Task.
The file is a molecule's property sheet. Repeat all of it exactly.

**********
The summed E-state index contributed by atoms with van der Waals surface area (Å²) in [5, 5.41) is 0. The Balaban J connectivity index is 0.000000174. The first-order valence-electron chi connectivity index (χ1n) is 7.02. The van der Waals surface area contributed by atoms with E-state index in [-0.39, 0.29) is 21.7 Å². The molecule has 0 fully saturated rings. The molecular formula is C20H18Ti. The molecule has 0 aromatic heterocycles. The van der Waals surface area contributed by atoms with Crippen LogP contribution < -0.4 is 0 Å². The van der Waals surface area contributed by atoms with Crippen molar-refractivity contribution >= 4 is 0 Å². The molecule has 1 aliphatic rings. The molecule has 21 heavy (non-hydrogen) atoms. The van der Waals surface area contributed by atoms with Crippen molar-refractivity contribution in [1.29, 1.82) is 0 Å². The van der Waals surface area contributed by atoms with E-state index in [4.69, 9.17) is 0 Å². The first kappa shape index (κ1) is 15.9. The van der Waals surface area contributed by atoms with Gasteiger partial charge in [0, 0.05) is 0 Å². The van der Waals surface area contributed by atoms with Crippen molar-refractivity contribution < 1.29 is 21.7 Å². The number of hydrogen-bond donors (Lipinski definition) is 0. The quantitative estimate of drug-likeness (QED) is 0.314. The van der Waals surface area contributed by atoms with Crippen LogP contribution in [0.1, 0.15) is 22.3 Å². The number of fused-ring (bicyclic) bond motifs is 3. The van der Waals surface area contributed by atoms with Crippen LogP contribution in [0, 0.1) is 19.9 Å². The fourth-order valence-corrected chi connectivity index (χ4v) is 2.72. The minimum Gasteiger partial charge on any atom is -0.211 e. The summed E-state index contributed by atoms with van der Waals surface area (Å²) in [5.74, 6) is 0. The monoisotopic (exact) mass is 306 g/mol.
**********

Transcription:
The summed E-state index contributed by atoms with van der Waals surface area (Å²) in [5, 5.41) is 0. The Balaban J connectivity index is 0.000000174. The first-order valence-electron chi connectivity index (χ1n) is 7.02. The van der Waals surface area contributed by atoms with E-state index in [-0.39, 0.29) is 21.7 Å². The molecule has 0 fully saturated rings. The molecular formula is C20H18Ti. The molecule has 0 aromatic heterocycles. The van der Waals surface area contributed by atoms with Crippen LogP contribution < -0.4 is 0 Å². The van der Waals surface area contributed by atoms with Crippen molar-refractivity contribution >= 4 is 0 Å². The molecule has 1 aliphatic rings. The molecule has 21 heavy (non-hydrogen) atoms. The van der Waals surface area contributed by atoms with Crippen molar-refractivity contribution in [1.29, 1.82) is 0 Å². The van der Waals surface area contributed by atoms with E-state index in [4.69, 9.17) is 0 Å². The first kappa shape index (κ1) is 15.9. The van der Waals surface area contributed by atoms with Gasteiger partial charge in [0, 0.05) is 0 Å². The van der Waals surface area contributed by atoms with Crippen molar-refractivity contribution < 1.29 is 21.7 Å². The number of hydrogen-bond donors (Lipinski definition) is 0. The quantitative estimate of drug-likeness (QED) is 0.314. The van der Waals surface area contributed by atoms with Crippen LogP contribution in [0.1, 0.15) is 22.3 Å². The number of fused-ring (bicyclic) bond motifs is 3. The van der Waals surface area contributed by atoms with Crippen LogP contribution in [0, 0.1) is 19.9 Å². The fourth-order valence-corrected chi connectivity index (χ4v) is 2.72. The minimum Gasteiger partial charge on any atom is -0.211 e. The summed E-state index contributed by atoms with van der Waals surface area (Å²) in [5.74, 6) is 0. The monoisotopic (exact) mass is 306 g/mol.